During this recession, when local governments are having to lay off employees and close libraries and cut programs enjoyed by many, should local elected officials feel compelled to use tax dollars to provide some comfort/sustenance/shelter to people who are homeless?
Or should they say, essentially, "The homeless got themselves into that mess, let them get themselves out. We aren't the United Way."
The Clearwater City Council had an emotional debate about that issue at its Dec. 18 meeting. One council member, George Cretekos, even said, "We aren't the United Way," in arguing that the city should not cover a budget shortfall of $119,470 at the Clearwater Homeless Intervention Project (CHIP) to keep its day center for homeless individuals in operation one more year.
During that long discussion, officials touched on many of the questions, issues and myths that make decisions about whether to use tax dollars to address homelessness so difficult. For example, will spending the money "fix" homelessness? Will helping the homeless make more homeless people come to the community? Will cancelling programs for the homeless make new and worse problems surface? Shouldn't somebody other than city government take on this job? Can't we move the homeless people somewhere else? Are homeless people who live in Clearwater city residents, or are they in some other category that isn't entitled to the representation and resources of the city government?
And coloring all that debate was each council member's deeply personal attitude about homeless people.
Two members, John Doran and Carlen Petersen, have been involved with groups trying to assist the homeless and hungry, and they are comfortable with the people and the issue. In council meetings, they sometimes play the role of mythbusters. If someone implies that "the homeless" are just vagrant men, Doran and Petersen will point out that many of the homeless are families with children. When someone says the homeless are lazy and won't work, the two will say that many of the homeless do work but can't earn enough to pay rent. If people who live on the street are said to be "drunks," Doran and Petersen are quick to explain that many of the chronic homeless have physical handicaps or untreated mental illnesses, are abuse victims or suffer from post traumatic stress disorder brought on by military service.
On the other end of the spectrum are council members George Cretekos and Paul Gibson. Relatively new to elected office, both consider themselves successful and realistic. Gibson, particularly, positions himself as a hard-nosed businessman. Cretekos says the city government can't afford to be a social service agency, while Gibson wonders if the homeless can just be moved somewhere else.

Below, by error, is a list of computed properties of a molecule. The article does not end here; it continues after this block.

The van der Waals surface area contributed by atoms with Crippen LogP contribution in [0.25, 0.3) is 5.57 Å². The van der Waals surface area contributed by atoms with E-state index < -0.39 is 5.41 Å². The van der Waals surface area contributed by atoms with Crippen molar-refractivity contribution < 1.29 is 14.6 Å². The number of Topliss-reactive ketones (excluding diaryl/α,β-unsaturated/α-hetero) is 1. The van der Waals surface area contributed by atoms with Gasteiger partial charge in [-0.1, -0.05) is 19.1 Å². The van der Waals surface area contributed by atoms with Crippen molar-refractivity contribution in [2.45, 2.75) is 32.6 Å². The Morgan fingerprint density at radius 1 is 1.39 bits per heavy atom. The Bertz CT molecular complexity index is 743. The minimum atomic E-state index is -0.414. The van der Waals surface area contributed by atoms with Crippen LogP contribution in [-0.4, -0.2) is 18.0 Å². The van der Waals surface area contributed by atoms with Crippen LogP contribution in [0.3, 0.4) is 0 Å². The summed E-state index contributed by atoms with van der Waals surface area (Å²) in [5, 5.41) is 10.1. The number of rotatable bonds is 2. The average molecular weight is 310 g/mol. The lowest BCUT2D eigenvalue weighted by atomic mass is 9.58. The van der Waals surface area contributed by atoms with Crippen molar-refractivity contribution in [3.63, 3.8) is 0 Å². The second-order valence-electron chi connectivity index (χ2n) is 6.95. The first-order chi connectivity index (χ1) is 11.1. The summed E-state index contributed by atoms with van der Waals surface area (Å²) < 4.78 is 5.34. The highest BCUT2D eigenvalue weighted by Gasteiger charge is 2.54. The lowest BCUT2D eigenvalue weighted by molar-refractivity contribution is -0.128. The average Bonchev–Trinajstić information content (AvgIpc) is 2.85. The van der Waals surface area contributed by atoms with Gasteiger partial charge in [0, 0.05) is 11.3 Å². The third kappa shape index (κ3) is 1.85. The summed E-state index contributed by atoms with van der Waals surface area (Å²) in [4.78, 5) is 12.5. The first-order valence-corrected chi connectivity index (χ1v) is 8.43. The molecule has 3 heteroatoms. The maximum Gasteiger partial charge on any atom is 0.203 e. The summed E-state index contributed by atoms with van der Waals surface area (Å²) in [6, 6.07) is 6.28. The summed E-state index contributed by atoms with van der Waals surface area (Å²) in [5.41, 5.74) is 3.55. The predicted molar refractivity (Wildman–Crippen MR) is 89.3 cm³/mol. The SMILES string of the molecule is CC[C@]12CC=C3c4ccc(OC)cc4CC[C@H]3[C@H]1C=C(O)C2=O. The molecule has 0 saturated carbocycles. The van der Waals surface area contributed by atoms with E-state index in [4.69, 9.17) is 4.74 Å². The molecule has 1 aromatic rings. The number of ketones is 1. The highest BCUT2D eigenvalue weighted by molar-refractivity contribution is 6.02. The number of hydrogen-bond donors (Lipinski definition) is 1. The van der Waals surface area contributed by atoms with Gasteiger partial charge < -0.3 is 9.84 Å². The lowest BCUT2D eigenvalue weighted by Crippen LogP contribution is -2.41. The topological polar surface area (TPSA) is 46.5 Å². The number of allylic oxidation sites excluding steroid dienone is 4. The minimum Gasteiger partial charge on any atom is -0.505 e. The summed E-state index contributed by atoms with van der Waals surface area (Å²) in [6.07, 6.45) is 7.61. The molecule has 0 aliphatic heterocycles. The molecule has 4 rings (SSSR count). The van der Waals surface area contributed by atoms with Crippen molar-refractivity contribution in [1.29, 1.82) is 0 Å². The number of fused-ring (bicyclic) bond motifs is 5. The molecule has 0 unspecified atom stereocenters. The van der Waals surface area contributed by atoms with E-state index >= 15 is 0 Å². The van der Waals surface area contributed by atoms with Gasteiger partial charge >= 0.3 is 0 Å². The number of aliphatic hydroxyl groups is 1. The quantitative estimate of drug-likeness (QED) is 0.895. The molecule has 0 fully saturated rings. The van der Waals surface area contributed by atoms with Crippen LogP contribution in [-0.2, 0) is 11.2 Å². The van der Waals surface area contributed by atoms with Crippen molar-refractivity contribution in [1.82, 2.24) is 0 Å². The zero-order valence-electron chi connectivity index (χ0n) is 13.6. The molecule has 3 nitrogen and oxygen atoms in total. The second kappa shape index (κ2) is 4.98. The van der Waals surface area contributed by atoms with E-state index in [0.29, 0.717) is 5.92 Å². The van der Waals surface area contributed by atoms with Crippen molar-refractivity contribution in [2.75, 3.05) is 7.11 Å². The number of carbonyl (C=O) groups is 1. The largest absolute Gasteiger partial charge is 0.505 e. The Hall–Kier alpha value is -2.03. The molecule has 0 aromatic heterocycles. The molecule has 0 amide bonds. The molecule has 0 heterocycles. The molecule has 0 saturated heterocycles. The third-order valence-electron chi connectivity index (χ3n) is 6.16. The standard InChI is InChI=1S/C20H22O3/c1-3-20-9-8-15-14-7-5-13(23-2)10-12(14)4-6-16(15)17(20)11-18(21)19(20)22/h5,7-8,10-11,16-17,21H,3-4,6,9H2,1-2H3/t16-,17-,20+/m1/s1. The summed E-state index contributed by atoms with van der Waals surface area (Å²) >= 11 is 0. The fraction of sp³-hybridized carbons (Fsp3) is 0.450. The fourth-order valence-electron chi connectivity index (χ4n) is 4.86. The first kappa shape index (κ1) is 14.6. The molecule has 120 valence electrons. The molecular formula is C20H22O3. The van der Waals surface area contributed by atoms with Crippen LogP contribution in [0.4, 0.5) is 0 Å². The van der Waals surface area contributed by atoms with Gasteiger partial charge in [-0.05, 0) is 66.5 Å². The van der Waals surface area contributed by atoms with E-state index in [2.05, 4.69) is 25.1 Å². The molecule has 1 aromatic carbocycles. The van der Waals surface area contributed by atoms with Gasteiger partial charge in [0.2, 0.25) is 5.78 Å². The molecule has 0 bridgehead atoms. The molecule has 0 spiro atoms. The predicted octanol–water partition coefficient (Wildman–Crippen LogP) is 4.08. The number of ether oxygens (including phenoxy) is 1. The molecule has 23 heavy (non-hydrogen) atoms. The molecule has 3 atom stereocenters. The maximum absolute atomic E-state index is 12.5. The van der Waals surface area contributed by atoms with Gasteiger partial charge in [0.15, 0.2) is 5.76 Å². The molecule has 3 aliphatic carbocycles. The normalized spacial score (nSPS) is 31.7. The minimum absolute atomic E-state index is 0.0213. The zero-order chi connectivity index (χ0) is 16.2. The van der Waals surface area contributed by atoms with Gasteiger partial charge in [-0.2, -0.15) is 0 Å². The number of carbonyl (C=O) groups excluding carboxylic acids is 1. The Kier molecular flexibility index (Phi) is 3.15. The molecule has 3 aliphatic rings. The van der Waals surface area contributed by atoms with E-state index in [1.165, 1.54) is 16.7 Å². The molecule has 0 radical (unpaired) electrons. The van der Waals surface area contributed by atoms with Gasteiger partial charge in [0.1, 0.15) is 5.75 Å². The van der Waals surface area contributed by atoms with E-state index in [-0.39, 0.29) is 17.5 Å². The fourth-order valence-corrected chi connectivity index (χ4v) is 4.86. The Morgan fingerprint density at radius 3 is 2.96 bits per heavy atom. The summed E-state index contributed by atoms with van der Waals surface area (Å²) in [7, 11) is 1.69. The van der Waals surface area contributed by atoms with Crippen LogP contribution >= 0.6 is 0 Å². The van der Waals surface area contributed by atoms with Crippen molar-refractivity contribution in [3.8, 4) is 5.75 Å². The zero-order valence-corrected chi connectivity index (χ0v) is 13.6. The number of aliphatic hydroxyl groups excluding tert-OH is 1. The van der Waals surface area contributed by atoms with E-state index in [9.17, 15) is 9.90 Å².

Perched between these two camps on the council dais is Mayor Frank Hibbard, a deeply religious man who has a practical side and whose overriding concern is the city's declining revenues.
The CHIP center on the east end of downtown Clearwater operates a day center for single homeless individuals; a long-term shelter for men and women who have jobs and commit to certain rules; and transitional apartments. Some people say the CHIP center attracted homeless people to Clearwater. They forget that CHIP was created in 1998 because so many homeless people were already in Clearwater, sleeping in doorways, bathing in fountains and defecating in the bushes. Property owners would call police, and the police would spend hours searching for a shelter for them or would take them to jail, where cells were in short supply and there was no counseling.
The city, at the urging of police Chief Sid Klein, founded CHIP to assist the homeless and the police. The city funded CHIP, even after it later became a private nonprofit at the city's urging so it could also solicit outside funds. But now, private donations are drying up at nonprofits.
After its long debate Dec. 18, the council voted 4-1, with Cretekos voting against, to provide the funding for CHIP's day center just this year. Hibbard says it is time for CHIP to consider merging with one of the two other private homeless services in Clearwater, but they need funds, too.
The CHIP day center served 895 new homeless individuals during the 2007-2008 fiscal year — 3,500 client visits in all. Those individuals went there to shower, use the bathrooms and speak with counselors. If the day center closes, the homeless will still be in the area, but they will be taking care of their personal needs in public again. Again, the police will be called, and, "Where are we gonna take them?" Klein asked council members.
It's a very good question.
"The last thing this city needs is to lose any of its homeless services right now," said council member Petersen, "because the numbers of homeless are growing in this economy."
Diane Steinle's e-mail address is email@example.com.